Wednesday, January 27, 2016

Revelation 3:9-13

In his message to the sixth church of Asia Minor, the glorified Jesus lovingly commends the church of Philadelphia for their faithfulness and endurance in the face of opposition. Like the church of Smyrna, the church at Philadelphia was a small church, but they were unwavering in their commitment to Christ. Now, while the other churches were receiving reproof and warnings this church was praised as a devoted and persevering church. Like Smyrna, this church was also facing persecution from the pagan culture and from the Jewish leaders in the city, but this did not keep them from faithfully obeying the commands of Christ.
As a reward, Christ promised them a number of things in this message. The first promise they received was that those who stood in opposition to them would one day bow in subjection to the message of the gospel. This was not a call for revenge, it was just a promise that one day justice would be set right. For now, they endured mocking and abuse, but because they had faithfully endured it, Jesus said that the mockers and abusers were destined to be changed into worshippers. In this one promise, Christ addresses the heart of human sinfulness that often derails gospel proclamation. Hurt feelings become bitterness, and bitterness grows into hatred, and hatred blossoms into vengeance of word or action. Enemies are evil, and often we desire their destruction. But here we see what happens if instead of seeking revenge, we sought to endure. Just as God is long-suffering, we too should be.
Through endurance and patience grace finds its most marvelous work. Now, having endured patiently, the church at Philadelphia was promised as the reward of their patience the conversion of their enemies. What a wonderful thing to be able to see those who normally would have caused pain, bitterness, and hatred, to instead receive God’s transforming grace that causes them to become those who cause joy, peace, and spiritual strength. Perhaps we too often short-circuit the work of God because unlike the Philadelphians we desire to get even or to constantly voice our problems with those around us. May God help us to patiently endure wrongdoing so that we too can rejoice in the day of conversion.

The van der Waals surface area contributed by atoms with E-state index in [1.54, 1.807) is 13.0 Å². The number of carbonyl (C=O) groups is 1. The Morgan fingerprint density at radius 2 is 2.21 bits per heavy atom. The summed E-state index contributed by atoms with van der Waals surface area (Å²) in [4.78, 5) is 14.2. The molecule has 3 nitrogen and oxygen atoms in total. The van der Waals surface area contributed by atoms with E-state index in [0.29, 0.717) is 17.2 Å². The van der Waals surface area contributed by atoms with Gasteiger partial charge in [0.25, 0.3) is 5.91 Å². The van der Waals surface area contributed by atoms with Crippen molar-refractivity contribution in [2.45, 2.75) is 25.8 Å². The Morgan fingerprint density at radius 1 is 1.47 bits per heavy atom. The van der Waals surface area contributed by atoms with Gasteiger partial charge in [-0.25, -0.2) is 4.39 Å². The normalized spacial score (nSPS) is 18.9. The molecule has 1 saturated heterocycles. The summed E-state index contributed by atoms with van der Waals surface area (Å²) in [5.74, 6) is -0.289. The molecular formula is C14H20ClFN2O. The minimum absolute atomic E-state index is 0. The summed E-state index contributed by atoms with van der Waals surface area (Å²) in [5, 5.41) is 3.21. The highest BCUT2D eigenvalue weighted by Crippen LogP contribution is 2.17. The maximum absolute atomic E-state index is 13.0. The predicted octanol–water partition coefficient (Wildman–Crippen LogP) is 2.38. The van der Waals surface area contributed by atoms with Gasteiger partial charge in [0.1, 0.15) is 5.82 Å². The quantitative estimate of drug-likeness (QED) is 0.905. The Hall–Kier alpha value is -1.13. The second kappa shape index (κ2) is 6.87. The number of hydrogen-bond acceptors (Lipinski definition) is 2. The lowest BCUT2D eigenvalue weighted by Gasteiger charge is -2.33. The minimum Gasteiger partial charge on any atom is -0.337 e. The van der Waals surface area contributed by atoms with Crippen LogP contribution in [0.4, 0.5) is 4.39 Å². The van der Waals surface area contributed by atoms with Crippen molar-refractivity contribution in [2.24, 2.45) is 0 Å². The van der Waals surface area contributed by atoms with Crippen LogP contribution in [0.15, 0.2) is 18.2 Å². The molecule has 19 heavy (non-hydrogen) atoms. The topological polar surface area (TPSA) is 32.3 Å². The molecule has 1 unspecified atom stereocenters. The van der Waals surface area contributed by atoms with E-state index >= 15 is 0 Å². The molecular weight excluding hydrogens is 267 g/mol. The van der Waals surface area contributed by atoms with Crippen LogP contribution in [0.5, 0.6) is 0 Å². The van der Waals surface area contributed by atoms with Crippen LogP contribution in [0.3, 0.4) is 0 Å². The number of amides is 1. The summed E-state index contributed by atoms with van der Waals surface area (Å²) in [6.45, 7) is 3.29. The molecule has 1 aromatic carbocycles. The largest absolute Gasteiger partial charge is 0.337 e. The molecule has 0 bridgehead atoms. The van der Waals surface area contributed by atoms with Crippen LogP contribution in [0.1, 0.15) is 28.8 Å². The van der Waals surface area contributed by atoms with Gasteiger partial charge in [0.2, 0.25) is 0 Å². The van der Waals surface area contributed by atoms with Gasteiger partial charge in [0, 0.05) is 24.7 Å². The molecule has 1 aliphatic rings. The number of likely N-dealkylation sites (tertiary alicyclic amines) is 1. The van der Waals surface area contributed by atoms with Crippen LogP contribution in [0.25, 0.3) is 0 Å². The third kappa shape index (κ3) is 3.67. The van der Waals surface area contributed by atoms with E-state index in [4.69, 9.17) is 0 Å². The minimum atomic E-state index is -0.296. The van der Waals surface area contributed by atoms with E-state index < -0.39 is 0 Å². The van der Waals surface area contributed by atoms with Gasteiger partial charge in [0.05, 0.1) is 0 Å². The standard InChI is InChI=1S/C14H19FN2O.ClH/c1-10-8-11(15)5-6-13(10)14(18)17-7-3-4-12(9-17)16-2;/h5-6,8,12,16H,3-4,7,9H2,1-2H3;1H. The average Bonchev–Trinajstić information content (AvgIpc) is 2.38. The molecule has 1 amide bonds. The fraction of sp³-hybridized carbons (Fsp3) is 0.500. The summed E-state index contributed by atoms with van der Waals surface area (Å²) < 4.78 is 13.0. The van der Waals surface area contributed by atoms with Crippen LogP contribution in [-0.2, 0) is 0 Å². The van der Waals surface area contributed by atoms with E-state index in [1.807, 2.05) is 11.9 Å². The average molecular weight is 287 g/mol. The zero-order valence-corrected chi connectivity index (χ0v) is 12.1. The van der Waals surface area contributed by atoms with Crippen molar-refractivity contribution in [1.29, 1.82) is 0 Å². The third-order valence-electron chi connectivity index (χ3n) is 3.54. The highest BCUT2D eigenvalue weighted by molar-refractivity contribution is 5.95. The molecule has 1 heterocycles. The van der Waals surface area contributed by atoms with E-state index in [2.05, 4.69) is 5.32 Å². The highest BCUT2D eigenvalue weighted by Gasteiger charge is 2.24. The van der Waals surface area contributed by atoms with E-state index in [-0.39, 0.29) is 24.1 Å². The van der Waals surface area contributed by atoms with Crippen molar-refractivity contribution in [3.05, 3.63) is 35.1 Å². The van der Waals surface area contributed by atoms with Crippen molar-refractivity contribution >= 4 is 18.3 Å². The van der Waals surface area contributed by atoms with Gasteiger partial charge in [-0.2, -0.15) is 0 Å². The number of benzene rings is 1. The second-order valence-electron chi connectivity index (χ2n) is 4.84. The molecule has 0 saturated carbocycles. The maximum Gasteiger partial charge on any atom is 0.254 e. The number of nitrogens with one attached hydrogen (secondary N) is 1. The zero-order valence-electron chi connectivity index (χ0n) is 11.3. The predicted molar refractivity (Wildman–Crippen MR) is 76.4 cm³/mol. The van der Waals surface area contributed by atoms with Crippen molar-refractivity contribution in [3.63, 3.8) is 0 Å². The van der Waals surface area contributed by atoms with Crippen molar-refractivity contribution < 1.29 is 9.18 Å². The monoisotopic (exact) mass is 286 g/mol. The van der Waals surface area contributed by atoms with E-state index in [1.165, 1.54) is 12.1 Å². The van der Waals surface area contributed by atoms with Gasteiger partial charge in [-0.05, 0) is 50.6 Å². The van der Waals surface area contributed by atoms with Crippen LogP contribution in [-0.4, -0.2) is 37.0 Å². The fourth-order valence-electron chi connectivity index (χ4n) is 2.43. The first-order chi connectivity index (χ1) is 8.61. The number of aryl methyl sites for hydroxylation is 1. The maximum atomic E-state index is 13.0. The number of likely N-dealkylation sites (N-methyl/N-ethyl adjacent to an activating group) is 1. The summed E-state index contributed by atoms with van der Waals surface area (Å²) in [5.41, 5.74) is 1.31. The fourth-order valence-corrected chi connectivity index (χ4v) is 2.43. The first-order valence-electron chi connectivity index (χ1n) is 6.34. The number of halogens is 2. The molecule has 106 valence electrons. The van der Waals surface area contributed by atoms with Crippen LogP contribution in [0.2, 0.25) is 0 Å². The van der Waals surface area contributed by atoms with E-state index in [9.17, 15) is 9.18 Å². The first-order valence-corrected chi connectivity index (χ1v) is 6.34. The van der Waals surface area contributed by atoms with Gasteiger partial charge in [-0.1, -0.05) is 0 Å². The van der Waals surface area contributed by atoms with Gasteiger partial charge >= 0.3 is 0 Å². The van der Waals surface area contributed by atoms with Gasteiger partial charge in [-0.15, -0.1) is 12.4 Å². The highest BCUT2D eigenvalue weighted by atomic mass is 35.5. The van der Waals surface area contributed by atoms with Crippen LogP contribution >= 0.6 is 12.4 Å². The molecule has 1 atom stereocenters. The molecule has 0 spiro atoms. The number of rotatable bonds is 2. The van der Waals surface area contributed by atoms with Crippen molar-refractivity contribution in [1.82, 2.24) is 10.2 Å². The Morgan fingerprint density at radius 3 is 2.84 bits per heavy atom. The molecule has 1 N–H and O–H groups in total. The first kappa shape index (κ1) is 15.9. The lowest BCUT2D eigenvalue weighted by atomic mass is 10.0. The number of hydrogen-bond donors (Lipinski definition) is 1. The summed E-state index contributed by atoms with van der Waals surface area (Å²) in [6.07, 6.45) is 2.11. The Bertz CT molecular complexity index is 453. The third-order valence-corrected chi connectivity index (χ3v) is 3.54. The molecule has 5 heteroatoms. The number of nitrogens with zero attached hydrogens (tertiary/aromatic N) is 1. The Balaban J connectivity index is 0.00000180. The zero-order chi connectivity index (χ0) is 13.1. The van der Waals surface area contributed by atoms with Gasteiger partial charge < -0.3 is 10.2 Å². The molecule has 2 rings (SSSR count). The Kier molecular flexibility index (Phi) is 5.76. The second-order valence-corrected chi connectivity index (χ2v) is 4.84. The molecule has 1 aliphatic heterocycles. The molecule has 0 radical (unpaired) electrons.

Finishing his message to the church at Philadelphia, Jesus promises so much more than seeing their enemies brought to faith. From verse 10 through 12, Christ tells the church that their faithful endurance has brought them the riches of heaven that cannot be taken away. Their eternal reward is secure, and they can rejoice because the day is coming when they will receive that reward. No trials or tribulation or troubles will be able to keep them from receiving what Christ promised them. Rather, they were destined to enjoy God forever. All that was left for them was to hold fast and continue doing what they had been doing.
What an encouraging letter this must have been. They were not perfect, and they knew that, but Christ sent a message through the Apostle John to tell them that they were doing well. The persecution must have been daunting, but they continued to be faithful, trusting that God would reward them in due time. Like Paul they could echo Romans 8:18, “For I reckon that the sufferings of this present time are not worthy to be compared with the glory which shall be revealed in us.” May God help us to patiently endure testing and frustration in the same grace and hope with which these dear saints persevered.
Reflect: What promises did Christ make to the church of Philadelphia? How do we sometimes undermine the promises of Christ?